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Interview:
Dethklok Melds Fantasy And Reality
 

By GARY GRAFF
Of the Oakland Press

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The lines between reality and fantasy blur, twist and vacillate when it comes to Dethklok.

It’s a band that was created for a TV series — about a band. But like forebears such as the Monkees, Josie & the Pussycats and Spinal Tap, Dethklok has taken on a life of its own, with two albums and a growing history as a touring act, albeit with the live musicians dressed in black and playing below a large video screen showing the animated members of the group.

Brendon Small, the cartoonist who created Dethklok for Adult Swim’s “Metalocalypse” and serves as its primary songwriter and lead singer, says the group’s evolution has been “very ironic,” but he takes the balance of real and reel in stride.

“Ultimately, my goal is to make each thing stand on its own,” explains Small, 34. “If you know the show and like the show and don’t care much about the CDs, that’s fine. Or if you don’t know the show and like the music, that’s fine, too. You can take one away from the other and they can each exist by themselves.

“So whatever we do within the show and the world of Dethklok, each piece can stand on its own and not be a fractionalized piece of something else. That’s what we’re trying to do here.”

Small, a native of Springfield, Ill., started out in music, picking up the guitar when he was 13 and graduating from the Berklee College of Music in Boston in 1997. He continued his music studies at nearby Emerson College, where he also took comedy and writing classes and started doing stand-up at the Comedy Studio; from there he was recruited to be part of the UPN animated series “Home Movies,” working as a writer, composer, musician and voice actor, before moving to Adult Swim, where he launched “Metalocalypse in August 2006.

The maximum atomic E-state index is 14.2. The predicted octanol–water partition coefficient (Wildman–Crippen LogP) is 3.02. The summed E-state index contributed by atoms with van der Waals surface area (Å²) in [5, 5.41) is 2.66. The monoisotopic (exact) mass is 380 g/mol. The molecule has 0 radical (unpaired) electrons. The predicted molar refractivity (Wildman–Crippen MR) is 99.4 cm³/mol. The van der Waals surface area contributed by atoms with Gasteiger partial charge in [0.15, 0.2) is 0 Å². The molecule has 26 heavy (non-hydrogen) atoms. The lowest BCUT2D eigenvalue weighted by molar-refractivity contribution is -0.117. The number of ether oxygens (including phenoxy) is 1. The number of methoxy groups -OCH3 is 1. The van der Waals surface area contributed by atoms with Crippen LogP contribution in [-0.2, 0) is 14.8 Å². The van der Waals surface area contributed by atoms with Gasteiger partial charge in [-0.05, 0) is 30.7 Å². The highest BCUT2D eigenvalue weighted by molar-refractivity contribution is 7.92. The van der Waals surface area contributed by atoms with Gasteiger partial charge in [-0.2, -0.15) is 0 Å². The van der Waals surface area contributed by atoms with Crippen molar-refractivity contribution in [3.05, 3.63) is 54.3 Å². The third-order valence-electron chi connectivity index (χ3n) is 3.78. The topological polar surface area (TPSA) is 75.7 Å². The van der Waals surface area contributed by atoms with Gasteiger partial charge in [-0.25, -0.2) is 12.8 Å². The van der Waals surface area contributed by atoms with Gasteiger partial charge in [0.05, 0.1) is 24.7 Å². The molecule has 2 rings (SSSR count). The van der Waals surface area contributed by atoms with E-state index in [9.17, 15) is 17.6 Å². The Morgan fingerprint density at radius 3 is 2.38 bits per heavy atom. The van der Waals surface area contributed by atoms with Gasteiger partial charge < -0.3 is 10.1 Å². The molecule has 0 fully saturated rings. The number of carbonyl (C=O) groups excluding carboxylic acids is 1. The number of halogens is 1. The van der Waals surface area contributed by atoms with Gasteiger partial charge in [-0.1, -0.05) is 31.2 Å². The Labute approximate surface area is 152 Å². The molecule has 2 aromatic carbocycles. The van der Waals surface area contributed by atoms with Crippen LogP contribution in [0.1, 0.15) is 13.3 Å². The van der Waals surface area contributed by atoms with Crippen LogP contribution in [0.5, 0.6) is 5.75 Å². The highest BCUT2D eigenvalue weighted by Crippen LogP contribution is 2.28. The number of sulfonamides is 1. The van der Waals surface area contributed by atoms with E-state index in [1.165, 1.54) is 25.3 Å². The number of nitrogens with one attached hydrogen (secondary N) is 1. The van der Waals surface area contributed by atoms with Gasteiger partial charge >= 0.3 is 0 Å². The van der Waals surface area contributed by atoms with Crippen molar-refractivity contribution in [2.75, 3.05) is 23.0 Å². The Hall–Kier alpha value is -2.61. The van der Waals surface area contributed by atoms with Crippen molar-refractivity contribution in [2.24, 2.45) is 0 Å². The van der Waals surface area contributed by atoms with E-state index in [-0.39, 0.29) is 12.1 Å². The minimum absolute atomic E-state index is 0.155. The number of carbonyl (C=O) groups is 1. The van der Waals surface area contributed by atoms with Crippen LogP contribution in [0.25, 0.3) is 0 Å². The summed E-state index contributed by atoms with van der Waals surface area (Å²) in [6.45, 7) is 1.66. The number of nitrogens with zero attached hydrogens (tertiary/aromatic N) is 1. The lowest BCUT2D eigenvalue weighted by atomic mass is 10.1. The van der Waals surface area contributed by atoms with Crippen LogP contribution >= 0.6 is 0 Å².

“I’m a control freak,” confesses Small, who led his own groups before Dethklok wound up dominating his time. “I would always put bands together, the Brendon Small Band and all that ... as long as I was in charge. It’s just the way I am.”

Modeling “Metalocalypse” and Dethklok after numerous heavy metal archetypes and stereotypes — including the aforementioned Spinal Tap — Small and cohort Tommy Blacha cooked up a hapless, witless American-Scandinavian heavy metal band that enjoys an immense worldwide popularity. The quintet is so profitable it ranks as the seventh largest economy on Earth, and fans are so rabid that, in one episode, they murder the governor of Florida after he snubs Dethklok frontman Nathan Explosion (voiced by Small) — and then elect Explosion to take his place.

The brains behind the operation — because the group members barely have one cranium between them — is the smooth but ruthless Charles Foster Ofdensen, while Dethklok is pursued by a quasi-religious entity called The Tribunal that fears the power of the band’s popularity.